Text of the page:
New media art duo SWEATSHOPPE aka Blake Shaw and Bruno Levy are back from Europe with a new video that showcases their live interactive video wheatpaste in Berlin, Bristol, Belgrade, London and Paris. Over a two week period the duo pasted their videos in over 10 spots including the Berlin Wall, Les Invalides, Cordy House and even constructed a 5 meter telescopic electronic paint roller to create a two-story tall video painting in Bristol.
Video painting is a technology the duo developed that allows them to create the illusion that they are painting videos onto walls with electronic paint rollers they built. It works through custom software that they wrote that tracks the position of the paint rollers and projects video wherever they choose to paint, allowing them to explore the relationship between video, mark making and architecture and create live video collages in real time.
Walking through the gigantic blood vessel at the entrance to the Glasgow Science Centre, I can only imagine what lies in store. I’ve come to Scotland’s leading science museum to see Going Viral, a new collaboration between immunologists and Scottish artists, and I’m hoping to be transported deep into the body, to a celebration of the immune system.
Amy Alexander is an artist and researcher working in audiovisual performance and digital media art. She has worked under a number of pseudonyms including VJ Übergeek and Cue P. Doll. Coming from a background in film and music, she learned programming and began making time and process-based art on the Internet in the mid-1990's with the Multi-Cultural Recycler and plagiarist.org. Amy has performed and exhibited on the Internet, in clubs and on the street as well as in festivals and museums. Her work has appeared at venues ranging from the Whitney Museum and Ars Electronica to Minneapolis‚ First Avenue nightclub. She has written and lectured on software art and audiovisual performance, and she has served as a reviewer for festivals and commissions for new media art and computer music. She is an Associate Professor of Visual Arts at the University of California, San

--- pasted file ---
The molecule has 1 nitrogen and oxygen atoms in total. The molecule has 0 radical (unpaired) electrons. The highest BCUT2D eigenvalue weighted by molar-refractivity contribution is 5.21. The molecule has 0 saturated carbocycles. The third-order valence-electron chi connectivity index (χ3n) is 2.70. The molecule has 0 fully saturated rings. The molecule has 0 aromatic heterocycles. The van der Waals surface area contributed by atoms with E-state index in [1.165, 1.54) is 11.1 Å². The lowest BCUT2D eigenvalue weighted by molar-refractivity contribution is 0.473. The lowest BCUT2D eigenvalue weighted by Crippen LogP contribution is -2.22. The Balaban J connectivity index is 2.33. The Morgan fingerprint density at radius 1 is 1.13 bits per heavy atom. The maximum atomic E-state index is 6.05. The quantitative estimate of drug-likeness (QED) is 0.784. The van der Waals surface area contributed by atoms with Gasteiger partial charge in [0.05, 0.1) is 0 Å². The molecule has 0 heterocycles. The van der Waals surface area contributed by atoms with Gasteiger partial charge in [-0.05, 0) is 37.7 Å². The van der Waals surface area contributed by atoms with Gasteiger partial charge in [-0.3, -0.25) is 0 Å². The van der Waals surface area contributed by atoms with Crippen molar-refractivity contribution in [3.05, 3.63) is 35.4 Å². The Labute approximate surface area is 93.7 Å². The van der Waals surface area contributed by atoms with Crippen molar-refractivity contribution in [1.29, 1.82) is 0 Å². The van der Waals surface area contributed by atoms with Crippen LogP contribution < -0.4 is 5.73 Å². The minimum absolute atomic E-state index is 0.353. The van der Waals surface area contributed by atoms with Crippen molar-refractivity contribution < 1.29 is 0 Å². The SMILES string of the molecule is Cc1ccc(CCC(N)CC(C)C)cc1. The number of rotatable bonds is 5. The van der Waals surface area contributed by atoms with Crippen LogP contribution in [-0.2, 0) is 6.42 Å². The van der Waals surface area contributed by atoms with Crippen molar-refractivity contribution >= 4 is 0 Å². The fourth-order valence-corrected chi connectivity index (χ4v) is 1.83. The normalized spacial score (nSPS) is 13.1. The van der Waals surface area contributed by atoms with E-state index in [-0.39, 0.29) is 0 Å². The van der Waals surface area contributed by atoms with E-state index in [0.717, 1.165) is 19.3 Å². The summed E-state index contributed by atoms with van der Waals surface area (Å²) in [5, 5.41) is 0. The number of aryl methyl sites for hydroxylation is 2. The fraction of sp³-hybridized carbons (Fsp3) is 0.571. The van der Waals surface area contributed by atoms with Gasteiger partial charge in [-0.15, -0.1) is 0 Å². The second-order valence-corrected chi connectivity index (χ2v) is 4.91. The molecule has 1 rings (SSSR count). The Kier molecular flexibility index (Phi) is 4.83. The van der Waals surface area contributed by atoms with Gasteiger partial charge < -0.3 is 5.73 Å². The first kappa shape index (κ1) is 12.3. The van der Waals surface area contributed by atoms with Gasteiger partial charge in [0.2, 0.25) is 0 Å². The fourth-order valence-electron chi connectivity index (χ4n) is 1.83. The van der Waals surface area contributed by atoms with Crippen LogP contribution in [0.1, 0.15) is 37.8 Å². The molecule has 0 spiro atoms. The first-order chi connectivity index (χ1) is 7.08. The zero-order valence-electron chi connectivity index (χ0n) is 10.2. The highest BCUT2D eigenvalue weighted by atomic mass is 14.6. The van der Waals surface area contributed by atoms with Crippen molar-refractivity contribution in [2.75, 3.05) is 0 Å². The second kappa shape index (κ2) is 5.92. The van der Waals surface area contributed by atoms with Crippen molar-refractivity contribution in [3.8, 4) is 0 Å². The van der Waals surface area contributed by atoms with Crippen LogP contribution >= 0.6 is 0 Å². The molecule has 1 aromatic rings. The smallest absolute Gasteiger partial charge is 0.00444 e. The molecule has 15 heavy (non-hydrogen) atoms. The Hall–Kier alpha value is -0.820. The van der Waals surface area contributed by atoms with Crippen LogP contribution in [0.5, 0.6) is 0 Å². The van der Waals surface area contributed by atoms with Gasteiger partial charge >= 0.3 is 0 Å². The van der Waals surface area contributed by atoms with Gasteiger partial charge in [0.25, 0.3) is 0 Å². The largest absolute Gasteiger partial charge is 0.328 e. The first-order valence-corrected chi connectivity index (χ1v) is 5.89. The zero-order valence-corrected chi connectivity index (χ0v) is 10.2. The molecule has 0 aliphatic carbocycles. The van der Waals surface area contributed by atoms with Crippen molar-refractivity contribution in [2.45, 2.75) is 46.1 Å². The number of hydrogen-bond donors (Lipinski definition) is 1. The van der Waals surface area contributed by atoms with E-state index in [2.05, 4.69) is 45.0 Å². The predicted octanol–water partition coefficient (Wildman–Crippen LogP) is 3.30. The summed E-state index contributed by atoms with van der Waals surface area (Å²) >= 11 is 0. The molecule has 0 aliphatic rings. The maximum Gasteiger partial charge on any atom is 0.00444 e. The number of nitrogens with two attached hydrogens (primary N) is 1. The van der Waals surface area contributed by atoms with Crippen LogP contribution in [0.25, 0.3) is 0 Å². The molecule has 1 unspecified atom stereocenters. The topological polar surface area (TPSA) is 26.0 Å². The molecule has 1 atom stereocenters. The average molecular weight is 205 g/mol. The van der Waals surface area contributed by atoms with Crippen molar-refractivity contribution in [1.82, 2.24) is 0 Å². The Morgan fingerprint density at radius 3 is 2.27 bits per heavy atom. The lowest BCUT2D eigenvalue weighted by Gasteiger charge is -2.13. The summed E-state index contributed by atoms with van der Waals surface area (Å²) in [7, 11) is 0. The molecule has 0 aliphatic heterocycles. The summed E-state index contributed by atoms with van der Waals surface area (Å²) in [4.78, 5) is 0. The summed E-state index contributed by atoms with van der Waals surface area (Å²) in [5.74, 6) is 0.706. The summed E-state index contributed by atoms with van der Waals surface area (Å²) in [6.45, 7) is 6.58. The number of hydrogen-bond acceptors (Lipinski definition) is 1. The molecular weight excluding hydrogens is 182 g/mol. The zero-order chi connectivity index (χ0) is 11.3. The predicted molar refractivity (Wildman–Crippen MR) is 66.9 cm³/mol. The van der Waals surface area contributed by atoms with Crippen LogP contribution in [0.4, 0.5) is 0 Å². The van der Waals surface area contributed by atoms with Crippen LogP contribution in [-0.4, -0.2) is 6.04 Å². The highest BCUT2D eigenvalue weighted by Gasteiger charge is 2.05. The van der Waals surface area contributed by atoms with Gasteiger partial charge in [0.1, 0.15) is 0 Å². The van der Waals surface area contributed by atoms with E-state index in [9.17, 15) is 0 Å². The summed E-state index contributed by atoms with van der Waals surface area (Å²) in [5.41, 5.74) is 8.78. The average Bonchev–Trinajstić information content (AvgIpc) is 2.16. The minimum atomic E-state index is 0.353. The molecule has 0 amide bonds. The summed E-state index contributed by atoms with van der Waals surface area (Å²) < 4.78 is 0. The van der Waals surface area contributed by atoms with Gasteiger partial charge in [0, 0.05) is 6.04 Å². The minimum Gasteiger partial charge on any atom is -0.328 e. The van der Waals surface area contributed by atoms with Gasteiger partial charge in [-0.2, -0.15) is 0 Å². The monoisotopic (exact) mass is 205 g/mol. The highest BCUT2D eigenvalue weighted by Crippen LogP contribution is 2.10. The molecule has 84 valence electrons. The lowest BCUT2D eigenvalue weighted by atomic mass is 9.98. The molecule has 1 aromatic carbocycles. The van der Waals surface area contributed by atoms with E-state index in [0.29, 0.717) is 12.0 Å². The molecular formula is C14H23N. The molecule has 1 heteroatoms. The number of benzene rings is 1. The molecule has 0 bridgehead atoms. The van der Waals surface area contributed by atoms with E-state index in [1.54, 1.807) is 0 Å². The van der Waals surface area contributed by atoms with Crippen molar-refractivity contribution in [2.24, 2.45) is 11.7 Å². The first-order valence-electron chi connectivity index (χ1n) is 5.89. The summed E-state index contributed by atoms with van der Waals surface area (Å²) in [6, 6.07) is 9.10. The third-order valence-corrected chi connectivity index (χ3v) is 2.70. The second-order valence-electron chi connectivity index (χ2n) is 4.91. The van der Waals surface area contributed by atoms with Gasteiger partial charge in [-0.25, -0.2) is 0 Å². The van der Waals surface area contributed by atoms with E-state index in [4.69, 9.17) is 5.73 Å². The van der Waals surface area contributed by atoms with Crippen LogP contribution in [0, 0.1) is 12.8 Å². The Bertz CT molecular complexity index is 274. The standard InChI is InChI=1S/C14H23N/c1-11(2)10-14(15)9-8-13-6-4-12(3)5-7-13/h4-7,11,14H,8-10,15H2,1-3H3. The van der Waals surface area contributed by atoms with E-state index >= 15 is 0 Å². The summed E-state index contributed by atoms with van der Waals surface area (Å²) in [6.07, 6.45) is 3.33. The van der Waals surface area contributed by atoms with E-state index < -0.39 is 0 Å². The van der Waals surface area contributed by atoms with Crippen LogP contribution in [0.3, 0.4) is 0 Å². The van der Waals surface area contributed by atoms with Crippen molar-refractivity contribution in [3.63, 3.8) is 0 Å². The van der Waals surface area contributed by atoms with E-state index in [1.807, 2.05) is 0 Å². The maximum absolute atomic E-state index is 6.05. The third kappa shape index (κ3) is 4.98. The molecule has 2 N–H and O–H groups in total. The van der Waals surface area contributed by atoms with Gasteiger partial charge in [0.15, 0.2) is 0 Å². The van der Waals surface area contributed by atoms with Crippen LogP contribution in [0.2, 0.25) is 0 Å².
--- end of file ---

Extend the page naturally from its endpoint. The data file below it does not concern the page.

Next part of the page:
rtist Tomás Saraceno (born in Tucumán, Argentina, in 1973) has created a constellation of large, interconnected modules constructed with transparent and reflective materials for the Museum's Iris and B. Gerald Cantor Roof Garden. Visitors may enter and walk through these habitat-like, modular structures grouped in a nonlinear configuration. Over the past decade, Saraceno has established a practice of constructing habitable networks based upon complex geometries and interconnectivity that merge art, architecture, and science. The interdisciplinary project "Cloud Cities/Air Port City" is rooted in the artist's investigation of expanding the ways in which we inhabit and experience our environment.
Watch Christopher Bedford, Chief Curator of Exhibitions at the Wexner Center, and Ashley Brook, Associate Producer of Artzine discuss and interact with this playful exhibition!
Six Solos is a set of independent exhibitions featuring the work of six rising international artists on view inside and outside the Wexner Center. Organized by the Wexner Center and opening in conjunction with the center's 21st anniversary celebrations, the presentations continue the Wex's tradition of supporting younger artists in their efforts.